Session: 905. Outcomes Research—Lymphoid Malignancies: Poster III
Hematology Disease Topics & Pathways:
Lymphomas, indolent lymphoma, Diseases, Lymphoid Malignancies
Waldenström Macroglobulinemia (WM), is a hyper-viscosity syndrome characterized by unrestricted proliferation of lymphoplasmacytic precursors in the bone marrow and monoclonal IgM gammopathy. The development of secondary primary malignancy (SPMs) in WM is a multifactorial phenomenon; the indolent nature of the disease, associated immune dysregulation, environmental factors and therapeutic measures, are responsible for high incidence of SPM in WM. This study was conducted to analyse the site-specific incidence of SPM in WM using data from the US Surveillance, Epidemiology and End Results (SEER) cancer registries.
A retrospective study was conducted using the SEER-18 dataset. WM patients who were diagnosed between 2000 and 2018, according to the ICD-O-3 = 9761/3 were included. Patients diagnosed on autopsy or through death certificates, and patients with incomplete follow-up data were excluded. SPM was defined as other malignancy appearing at least 1 year after WM diagnosis. Latency was defined as interval between WM and SPM diagnosis. Standardized incidence ratios (SIRs) and absolute excess risks (AERs) were calculated using SEER*Stat software (version 8.3.9). P-values and 95% confidence intervals (CI) were generated assuming Poisson distribution of observed incidence of SPM.
A total of 4112 WM patients were identified. SPM was reported in 699 (17.0%) patients. The overall risk of developing SPM was significantly higher in WM patients as compared to the general population (SIR= 1.53, 95% CI=1.42-1.65, p <0.05) with an AER of 102.69 per 10,000 population. The risk of developing second primary solid tumors was significantly greater compared to the general population (SIR = 1.12, 95% CI= 1.02-1.23, p >0.05), but significantly increased risks were reported for secondary tumours of the lung and bronchus (SIR = 1.44), skin melanoma (SIR = 1.88), mouth (SIR 3.28), brain (SIR 2.73) and non-melanotic skin tumors (SIR = 4.09). The overall risk of developing secondary hematological malignancies was significantly increased (SIR = 4.95, 95% CI 4.31-5.66, p <0.05). Significantly increased risks were reported for nodal non-Hodgkin lymphoma (NHL) (SIR = 6.62), extranodal NHL (SIR = 11.3), acute lymphocytic leukemia (ALL) (SIR 8.04), acute non-lymphocytic leukemia (ANLL) (SIR = 4.2) and acute myeloid leukemia (AML) (SIR 4.22).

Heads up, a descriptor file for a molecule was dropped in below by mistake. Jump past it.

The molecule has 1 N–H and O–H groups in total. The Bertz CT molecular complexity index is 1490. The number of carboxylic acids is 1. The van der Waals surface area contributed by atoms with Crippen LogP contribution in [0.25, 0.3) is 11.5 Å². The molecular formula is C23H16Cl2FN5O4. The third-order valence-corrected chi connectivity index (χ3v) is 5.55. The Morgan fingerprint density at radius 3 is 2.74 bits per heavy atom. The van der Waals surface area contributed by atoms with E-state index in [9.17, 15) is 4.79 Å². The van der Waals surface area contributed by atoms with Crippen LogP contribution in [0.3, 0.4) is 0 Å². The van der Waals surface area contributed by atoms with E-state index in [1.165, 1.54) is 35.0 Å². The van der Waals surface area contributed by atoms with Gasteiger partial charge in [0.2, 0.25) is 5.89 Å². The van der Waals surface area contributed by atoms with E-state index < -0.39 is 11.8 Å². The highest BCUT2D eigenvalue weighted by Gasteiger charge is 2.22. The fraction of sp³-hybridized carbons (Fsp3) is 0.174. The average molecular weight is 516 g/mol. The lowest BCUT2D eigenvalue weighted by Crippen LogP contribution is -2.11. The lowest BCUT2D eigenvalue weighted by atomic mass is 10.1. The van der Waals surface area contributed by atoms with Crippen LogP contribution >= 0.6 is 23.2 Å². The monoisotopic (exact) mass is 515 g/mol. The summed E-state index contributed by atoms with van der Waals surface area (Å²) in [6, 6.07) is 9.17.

Increased risk of SPMs was noted for patients with age 50-74 years (SIR= 1.65, 95%CI=1.44-1.89, p value <0.05) or > 75 years (SIR= 1.3, 95% CI= 1.13-1.49, p value <0.05), but not for patients younger than 50 years. Patients aged 50-74 years had a significantly increased risk of developing SPMs of lungs and bronchus (SIR 2.23), skin (SIR 3.09), vulva (SIR 8.5), thyroid (SIR 3.59), nodal NHL (SIR 6.06), extranodal NHL (SIR 11.87), ANLL (SIR 5.77) and AML (SIR 6.37). Patients aged >75 years had a significantly increased risk of developing SPMs of cecum (SIR 2.50), colon (SIR 1.62), soft tissues (SIR 5.25), nodal NHL (SIR 2.38), extranodal NHL (SIR 7.51), ANLL (SIR 3.69) and AML (SIR 3.63).
Risk of SPM was significantly increased in both males (SIR 1.39) and females (SIR 1.59). On subsite evaluation, males had a significantly greater risk of SPMs involving lung and bronchus (SIR 1.71), soft tissues (SIR 4.52), skin (SIR 1.88), nodal NHL (SIR 3.85), extra-nodal NHL (SIR 6.9), ANLL (SIR 5.4) and AML (SIR 5.55). Females reported a significantly increased risk of SPM involving cecum (SIR 3.88), skin (SIR 2.87), vagina (SIR 11.51) nodal NHL (SIR 3.86) and extranodal NHL (SIR 13.57).
The risk of SPM was significantly greater in Caucasians (SIR 1.46) but not African Americans or other races. The risk of SPM was significantly greater in patients at all latencies. The risk of SPM of cecum (SIR 2.76) and non-melanotic skin cancer (SIR 5.52) was significantly greater in patients with latency of 12-59 months, but not at subsequent latencies. The risk of melanotic skin cancer (SIR 2.61) was significantly greater in patients with latency of 60-119 months but not other latencies. The risk of thyroid cancer (SIR 6.43) was significantly increased for patients with latency 120+ months only.
This study showed that 17% of WM patients developed SPM. WM patients were at a 53% greater risk of developing SPM compared to the general population. Caucasians and patients aged greater than 50 years were at particularly high risk of developing SPM.
Disclosures: Anwer: BMS: Consultancy, Research Funding, Speakers Bureau; Allogene Therapeutics: Research Funding; Janssen: Consultancy.
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